Tailors made for casual photographers
Looking at Canon’s mirrorless efforts it may seem that they are completely dominated by the EOS R lineup, but long before that, Canon had the M-Series, a product line built on the APS-C sensor configuration. Among the various cameras offered in the EOS M portfolio, the EOS M50 MarkII is designed for casual shooters looking for higher quality output than regular cameras. Canon has allowed us to drive the camera for a while and here are our thoughts.
Canon EOS M50 MarkII Features
Canon understands that there is strong competition from the smartphone market, especially the high-end community. At the tap of a button, a smartphone can deliver great images that will captivate any social media viewer. With the M50 MarkII, Canon has tried to make sure they have a competitive edge in terms of features, leaving the camera incredibly easy to use. With the EOS M50 MarkII, you’ll get a 24-megapixel APS-C sensor, Canon’s industry-leading dual-pixel AF that supports Eye-AF, 4K video recording, a fully articulated screen that supports touch input. The new camera has added a silent mode, allowing you to take photos in museums or theater performances without the sound of shutters. Finally, you’ll find a complete suite of connectivity options like NNFC, Wi-Fi and Bluetooth for being able to transfer photos from EOS M50 MarkII to your smartphone for instant editing and sharing.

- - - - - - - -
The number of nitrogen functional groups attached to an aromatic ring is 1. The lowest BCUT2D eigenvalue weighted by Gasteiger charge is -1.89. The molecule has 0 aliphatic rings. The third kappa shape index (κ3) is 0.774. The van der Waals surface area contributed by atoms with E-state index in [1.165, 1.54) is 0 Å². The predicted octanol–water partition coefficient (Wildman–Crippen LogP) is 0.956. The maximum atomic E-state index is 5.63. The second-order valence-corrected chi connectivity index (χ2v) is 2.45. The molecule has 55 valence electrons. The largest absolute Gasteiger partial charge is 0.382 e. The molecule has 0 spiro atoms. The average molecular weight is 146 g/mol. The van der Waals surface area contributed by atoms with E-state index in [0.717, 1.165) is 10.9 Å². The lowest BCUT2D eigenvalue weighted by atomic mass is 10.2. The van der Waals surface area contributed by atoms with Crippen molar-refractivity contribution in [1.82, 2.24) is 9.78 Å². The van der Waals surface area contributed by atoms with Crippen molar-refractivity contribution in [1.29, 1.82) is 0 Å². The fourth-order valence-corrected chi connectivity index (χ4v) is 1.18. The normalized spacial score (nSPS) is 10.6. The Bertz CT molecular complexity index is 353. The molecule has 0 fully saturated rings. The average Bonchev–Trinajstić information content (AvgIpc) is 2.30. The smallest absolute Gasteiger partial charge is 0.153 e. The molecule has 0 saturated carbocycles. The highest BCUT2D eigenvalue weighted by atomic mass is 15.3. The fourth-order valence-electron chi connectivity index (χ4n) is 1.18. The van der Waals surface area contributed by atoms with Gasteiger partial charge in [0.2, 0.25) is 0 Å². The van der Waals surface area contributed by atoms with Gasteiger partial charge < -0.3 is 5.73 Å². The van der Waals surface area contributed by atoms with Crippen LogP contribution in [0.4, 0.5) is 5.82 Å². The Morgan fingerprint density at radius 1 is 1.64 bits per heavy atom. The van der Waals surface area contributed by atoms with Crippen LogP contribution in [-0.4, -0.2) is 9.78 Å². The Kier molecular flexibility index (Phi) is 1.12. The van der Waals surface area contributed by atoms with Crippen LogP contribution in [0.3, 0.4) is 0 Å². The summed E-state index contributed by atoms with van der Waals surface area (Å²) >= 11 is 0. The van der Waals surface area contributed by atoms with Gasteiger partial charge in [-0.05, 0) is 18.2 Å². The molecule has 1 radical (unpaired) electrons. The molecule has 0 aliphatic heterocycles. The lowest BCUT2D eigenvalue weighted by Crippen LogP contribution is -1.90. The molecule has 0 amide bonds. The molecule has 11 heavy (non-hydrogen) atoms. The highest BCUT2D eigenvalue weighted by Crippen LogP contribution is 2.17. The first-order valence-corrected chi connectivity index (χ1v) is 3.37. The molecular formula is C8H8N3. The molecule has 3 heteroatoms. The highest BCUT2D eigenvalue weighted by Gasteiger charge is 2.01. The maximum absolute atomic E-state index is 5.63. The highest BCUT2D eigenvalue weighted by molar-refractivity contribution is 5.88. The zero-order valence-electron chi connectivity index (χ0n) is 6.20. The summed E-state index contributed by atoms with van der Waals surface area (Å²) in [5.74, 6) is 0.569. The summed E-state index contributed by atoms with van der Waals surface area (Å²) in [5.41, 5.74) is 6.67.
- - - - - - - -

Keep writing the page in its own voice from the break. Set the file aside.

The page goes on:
Canon EOS M50 MarkII Ergonomics and handling
The Canon EOS M50 MarkII is by no means a pocketable camera, but it is still fairly compact and only tips at 387 gram scales. It is exceptionally light for a camera that is packing a lot of features Our review kit comes with a standard EF-M 15-45mm f / 3.5-6.3 IS lens. This lens has a very compact design, the lens itself breaks and locks in place when the camera is saved.
The boxy design of the camera means that Canon has been able to create more contour grip which makes it much easier to hold the camera, especially when you want to shoot with one hand. Putting buttons on the back and top is a bit of a chore for us, but it’s mostly due to the thickness of the reviewer’s thumb and finger. The AF / AE lock button is placed on the right side curve with the AF Area button which is certainly not easy to use or reach. There’s very little space in the back, in fact, thanks to the huge 3-inch fully accented display. It is a clear case that you have won something, you have lost something, but mostly in favor of the winning party and here’s why.
Canon EOS M50 MarkII Image Performance
It is worth mentioning at the outset that the kit lens that comes with the EOS M50 MarkII holds it significantly. The small f / 3.5 initial aperture hits the f / 6.3 mark very quickly when you zoom in, which mainly limits the light hitting the sensor. This makes this combination less-ideal in low light conditions, as you have to bump your ISO, and the M50 MarkII’s sensor doesn’t enjoy going above ISO 3200. There are noticeable sounds in the shadow region of the shot images In ISO 3200, while images captured in ISO 6400 have more sound, they can still be cleared. ISO 12800 is something we would strongly recommend to stay away from, as it not only creates a noisy image, but also makes it noticeably softer. We strongly believe that combining the camera with a fast prime lens with an aperture of f / 1.8 will yield significantly better results.